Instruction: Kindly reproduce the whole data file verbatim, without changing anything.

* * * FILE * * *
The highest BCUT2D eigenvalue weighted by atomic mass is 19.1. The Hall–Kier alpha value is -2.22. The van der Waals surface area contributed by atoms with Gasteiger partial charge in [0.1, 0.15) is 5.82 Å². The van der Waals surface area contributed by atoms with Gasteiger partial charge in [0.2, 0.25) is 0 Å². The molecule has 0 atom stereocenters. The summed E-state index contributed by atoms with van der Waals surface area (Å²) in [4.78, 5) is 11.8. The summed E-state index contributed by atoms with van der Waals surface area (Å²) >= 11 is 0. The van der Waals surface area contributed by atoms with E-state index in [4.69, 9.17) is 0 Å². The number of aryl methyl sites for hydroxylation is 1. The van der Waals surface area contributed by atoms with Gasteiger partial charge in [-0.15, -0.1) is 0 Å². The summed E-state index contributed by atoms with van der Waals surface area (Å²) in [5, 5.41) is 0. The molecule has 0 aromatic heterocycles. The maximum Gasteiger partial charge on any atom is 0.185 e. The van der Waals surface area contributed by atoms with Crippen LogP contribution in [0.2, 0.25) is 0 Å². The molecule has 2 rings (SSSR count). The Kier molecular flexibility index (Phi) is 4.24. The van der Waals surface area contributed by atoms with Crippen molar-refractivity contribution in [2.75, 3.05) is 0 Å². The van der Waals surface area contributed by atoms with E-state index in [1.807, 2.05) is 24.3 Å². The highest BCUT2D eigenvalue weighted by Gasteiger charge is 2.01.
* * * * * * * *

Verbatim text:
The highest BCUT2D eigenvalue weighted by atomic mass is 19.1. The Hall–Kier alpha value is -2.22. The van der Waals surface area contributed by atoms with Gasteiger partial charge in [0.1, 0.15) is 5.82 Å². The van der Waals surface area contributed by atoms with Gasteiger partial charge in [0.2, 0.25) is 0 Å². The molecule has 0 atom stereocenters. The summed E-state index contributed by atoms with van der Waals surface area (Å²) in [4.78, 5) is 11.8. The summed E-state index contributed by atoms with van der Waals surface area (Å²) >= 11 is 0. The van der Waals surface area contributed by atoms with E-state index in [4.69, 9.17) is 0 Å². The number of aryl methyl sites for hydroxylation is 1. The van der Waals surface area contributed by atoms with Gasteiger partial charge in [-0.15, -0.1) is 0 Å². The summed E-state index contributed by atoms with van der Waals surface area (Å²) in [5, 5.41) is 0. The molecule has 0 aromatic heterocycles. The maximum Gasteiger partial charge on any atom is 0.185 e. The van der Waals surface area contributed by atoms with Crippen LogP contribution in [0.2, 0.25) is 0 Å². The molecule has 2 rings (SSSR count). The Kier molecular flexibility index (Phi) is 4.24. The van der Waals surface area contributed by atoms with Crippen molar-refractivity contribution in [2.75, 3.05) is 0 Å². The van der Waals surface area contributed by atoms with E-state index in [1.807, 2.05) is 24.3 Å². The highest BCUT2D eigenvalue weighted by Gasteiger charge is 2.01.